What is normal blood pressure?
Blood pressure is measured using two numbers. An example of this could be ‘the blood pressure is 120 over 80’, which is written as ‘120/80mmHg’
- The first figure is the systolic blood pressure– the maximum pressure in the arteries when the heart contracts (beats) and pushes blood out into the body.
- The second figure is the diastolic blood pressure. This is the minimum pressure in the arteries between beats when the heart relaxes to fill with blood.
The systolic blood pressure is always listed first, then the diastolic pressure. A typical normal blood pressure reading would be 120/80 mmHg.
What’s classed as high?
There is a natural tendency for blood pressure to rise with age due to the reduced elasticity of the arterial system. Age is therefore one of the factors that needs to be taken into account in deciding whether a persons blood pressure is too high.
In general terms high blood pressure is systolic blood pressure consistently above 140mmHg and or a diastolic pressure over 85mmHg. Depending on various factors, the level at which blood pressure is considered high enough to be treated with medication can vary from person to person.
What are the symptoms?
One of the big problems with high blood pressure is that it hardly ever causes symptoms.
This means it may go unnoticed until it causes one of its later complications, such as a stroke or heart attack.
Severe hypertension can cause symptoms such as : Headache, sleepiness, confusion, coma.
What complications are caused by high blood pressure?
- Atherosclerosis : narrowing of the arteries.
- Stroke : Haemorrhage or blood clot in the brain.
- Aneurysm : dangerous expansion of the main artery either in the chest or the abdomen, which becomes weakened and may rupture.
- Heart attack
- Heart failure: reduced pumping ability
- Kidney failure
- Eye damage
What factors increase the risk of hypertension?
Anyone can suffer from high blood pressure, but certain factors can seriously aggravate hypertension and increase the risk of complications:
- A tendency in the family to suffer hypertension
- Diabetes Type 1 or Type 2
- Kidney diseases
- High alcohol intake
- Excessive salt intake
- Lack of exercise
- Certain medications, such as steroids
What can I do?
It is a good idea for every adult near or past middle age to know their Body mass index, blood pressure and cholesterol levels. You should also have regular blood pressure tests if there is a family tendency for hypertension. This way, treatment can be started before any complications arise.
Change your lifestyle:
- Stop smoking
- Lose weight
- Exercise regularly- at least 30 mins or more on most, preferably all days of the week.
- Cut down on alcohol- aiming for less than 21 units a week for men, 14 units a week for women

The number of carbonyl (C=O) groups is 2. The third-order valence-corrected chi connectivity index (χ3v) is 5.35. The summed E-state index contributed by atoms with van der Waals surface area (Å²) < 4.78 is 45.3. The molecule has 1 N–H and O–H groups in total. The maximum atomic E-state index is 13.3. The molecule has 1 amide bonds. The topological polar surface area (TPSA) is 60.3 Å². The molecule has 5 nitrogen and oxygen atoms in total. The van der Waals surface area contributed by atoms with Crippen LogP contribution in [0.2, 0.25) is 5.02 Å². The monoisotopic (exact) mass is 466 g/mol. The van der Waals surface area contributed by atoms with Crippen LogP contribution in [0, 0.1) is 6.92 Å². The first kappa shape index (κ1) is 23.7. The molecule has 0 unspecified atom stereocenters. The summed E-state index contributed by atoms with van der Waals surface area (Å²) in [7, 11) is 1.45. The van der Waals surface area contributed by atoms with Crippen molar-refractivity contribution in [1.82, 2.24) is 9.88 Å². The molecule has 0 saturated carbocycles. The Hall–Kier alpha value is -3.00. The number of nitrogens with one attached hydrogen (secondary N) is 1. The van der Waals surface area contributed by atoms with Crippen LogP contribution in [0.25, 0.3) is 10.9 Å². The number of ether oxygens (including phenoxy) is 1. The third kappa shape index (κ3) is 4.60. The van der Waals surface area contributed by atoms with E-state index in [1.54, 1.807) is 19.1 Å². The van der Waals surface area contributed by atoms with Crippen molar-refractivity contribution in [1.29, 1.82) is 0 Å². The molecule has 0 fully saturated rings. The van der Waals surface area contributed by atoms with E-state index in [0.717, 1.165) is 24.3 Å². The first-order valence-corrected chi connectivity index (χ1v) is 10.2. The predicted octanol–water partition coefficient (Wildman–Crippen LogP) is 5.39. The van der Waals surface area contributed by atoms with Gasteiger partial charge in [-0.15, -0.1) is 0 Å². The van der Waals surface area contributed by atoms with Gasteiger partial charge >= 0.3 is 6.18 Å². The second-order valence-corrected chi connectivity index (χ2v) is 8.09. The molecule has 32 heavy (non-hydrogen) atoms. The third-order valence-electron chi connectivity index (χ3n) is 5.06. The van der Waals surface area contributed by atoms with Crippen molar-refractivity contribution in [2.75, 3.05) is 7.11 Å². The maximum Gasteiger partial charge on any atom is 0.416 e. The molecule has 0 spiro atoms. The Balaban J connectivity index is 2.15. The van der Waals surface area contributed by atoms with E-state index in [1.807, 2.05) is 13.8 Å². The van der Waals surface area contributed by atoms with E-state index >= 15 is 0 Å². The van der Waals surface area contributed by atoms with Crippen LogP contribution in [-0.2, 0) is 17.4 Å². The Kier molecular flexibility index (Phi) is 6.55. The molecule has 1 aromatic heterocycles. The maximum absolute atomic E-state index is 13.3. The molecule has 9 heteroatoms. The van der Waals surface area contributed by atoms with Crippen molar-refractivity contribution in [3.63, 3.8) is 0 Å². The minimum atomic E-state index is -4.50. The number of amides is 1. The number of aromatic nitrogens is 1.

- Eat a varied diet
- Avoid all salt in food
- Reduce stress
These changes will lower blood pressure- to reduce your risk of developing the condition in the first place or to treat hypertension.
If your blood pressure requires medical treatment, you will probably have to take medicine on a regular basis.
Which medicines are used to treat hypertension?
- Ace inhibitors stop the production of a hormone called angiotensin II that makes the blood vessels narrow. As a result, the vessels expand, improving blood flow and reducing blood pressure.
- Angiotensin- II receptor antagonists work in a similar way to ACE inhibitors. But instead of stopping the production of angiotensin II, they block its action. This allows the blood vessels to expand, improving blood flow and reducing blood pressure.
- Beta-blockers block the effect of the hormone adrenaline and the sympathetic nervous system on the body. This relaxes the heart so that it beats more slowly, lowering the blood pressure.
- Alpha-blockers cause the blood vessels to relax and widen.
- Calcium-channel blockers reduce muscle tension in the arteries, expanding them and creating more room for the blood flow. In addition, they slightly relax the heart muscle so it beats more slowly, reducing blood pressure.
- Diuretics help the body get rid of excess salt and fluids via the kidneys. In addition in certain cases they relax blood vessels, reducing the strain on your circulation.
An important factor in determining the danger of high blood pressure is your cholesterol- a high cholesterol increases the sensitivity of the arteries to high blood pressure and makes them more likely to be damaged.
This means when treating blood pressure, it’s crucial to know what the cholesterol is- and if it is raised to bring it down.
Whilst diet, exercise, ideal weight and regular exercise are all important in reducing cholesterol, most people with high blood pressure and normal or high cholesterol also need a cholesterol lowering drug, such as a statin.
Dr Nav Uppal is a UK trained Doctor based in IMC Jelita. For an appointment please call: 6465 4440 or make an appointment online: https://www.imc-healthcare.com/appointments/